Perhaps we should conduct a raid to find some evidence we can use to get a warrant to justify the raid to have you detained indefinitely?

Re:legally demand (1)

metacell (523607) | more than 2 years ago | (#38827725)

Well, that demand doesn't need to be answered.

The country doesn't need to respond to the legal demand. But if you're a business in a country which bends over to the USA, then it's not up to you. Since much of the data gathering and transfer is carried out in secret, those businesses need to be warned so they can encrypt their data and choose where, when and what to put online.

Re:legally demand (1)

poetmatt (793785) | more than 2 years ago | (#38827877)

Oh, the demand will be answered - just not in the way you're thinking of.

Who's going to answer? The businesses that are going to move out of the US and/or away from it before this comes around, so that they can ignore the demand.

Good job USA. We've once again shown why people shouldn't have any desire to do business with us.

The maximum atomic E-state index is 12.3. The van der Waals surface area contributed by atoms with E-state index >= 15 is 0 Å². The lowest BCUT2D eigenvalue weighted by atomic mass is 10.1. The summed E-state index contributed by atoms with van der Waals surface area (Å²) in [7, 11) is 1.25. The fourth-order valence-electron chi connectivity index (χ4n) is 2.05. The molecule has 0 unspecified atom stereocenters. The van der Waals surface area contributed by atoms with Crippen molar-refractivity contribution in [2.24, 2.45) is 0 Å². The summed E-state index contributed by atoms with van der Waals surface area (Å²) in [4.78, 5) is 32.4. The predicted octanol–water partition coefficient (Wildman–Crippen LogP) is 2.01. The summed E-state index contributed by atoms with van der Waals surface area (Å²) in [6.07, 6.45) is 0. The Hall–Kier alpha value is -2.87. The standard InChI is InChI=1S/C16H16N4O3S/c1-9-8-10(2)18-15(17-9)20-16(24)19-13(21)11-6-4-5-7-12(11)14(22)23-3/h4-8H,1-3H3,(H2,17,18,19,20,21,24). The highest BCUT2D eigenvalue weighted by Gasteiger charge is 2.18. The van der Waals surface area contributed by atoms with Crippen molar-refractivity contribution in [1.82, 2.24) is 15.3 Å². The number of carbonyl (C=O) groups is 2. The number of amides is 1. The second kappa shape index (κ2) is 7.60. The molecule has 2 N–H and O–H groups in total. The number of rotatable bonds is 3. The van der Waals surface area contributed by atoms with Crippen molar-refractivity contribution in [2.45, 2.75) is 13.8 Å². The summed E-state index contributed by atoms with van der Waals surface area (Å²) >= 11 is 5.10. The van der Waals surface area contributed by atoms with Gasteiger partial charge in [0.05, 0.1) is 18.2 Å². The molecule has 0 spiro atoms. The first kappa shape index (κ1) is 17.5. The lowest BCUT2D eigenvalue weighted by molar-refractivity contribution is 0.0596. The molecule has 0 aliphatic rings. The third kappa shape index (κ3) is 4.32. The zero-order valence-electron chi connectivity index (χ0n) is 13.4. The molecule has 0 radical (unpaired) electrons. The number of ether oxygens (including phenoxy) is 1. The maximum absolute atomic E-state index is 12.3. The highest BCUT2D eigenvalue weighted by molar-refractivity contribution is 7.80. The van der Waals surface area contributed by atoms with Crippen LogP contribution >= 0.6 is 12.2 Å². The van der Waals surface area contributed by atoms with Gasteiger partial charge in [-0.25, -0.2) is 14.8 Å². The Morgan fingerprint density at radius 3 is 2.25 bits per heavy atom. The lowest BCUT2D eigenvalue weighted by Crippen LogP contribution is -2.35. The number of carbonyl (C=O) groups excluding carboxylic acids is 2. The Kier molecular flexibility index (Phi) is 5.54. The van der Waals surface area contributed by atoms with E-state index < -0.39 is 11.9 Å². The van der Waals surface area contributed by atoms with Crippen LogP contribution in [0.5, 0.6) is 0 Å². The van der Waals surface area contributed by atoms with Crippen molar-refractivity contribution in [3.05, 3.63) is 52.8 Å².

They can legally ask (1)

Anonymous Coward | more than 2 years ago | (#38827405)

and we can legally tell them to go fuck themselves. Shame we don't do it though.

Copyright now? (1)

Pieroxy (222434) | more than 2 years ago | (#38827413)

The advice has resonance with the arrest this week of Kim 'Dotcom' on alleged copyright violations in the U.S.

Except that, AFAIK, the Patriot Act doesn't have anything to do with Copyright. Or was it amended?

Re:Copyright now? (2)

bleh-of-the-huns (17740) | more than 2 years ago | (#38827433)

That depends, one of the charges against him was money laundering, if said laundering was used to fund terrorism (yes, that is a huge stretch by any imagination...), the Patriot act would apply...

Law enforcement (Federal and Local) have been known to stretch the facts to get what they want though...

Re:Copyright now? (1)

Robert Zenz (1680268) | more than 2 years ago | (#38827561)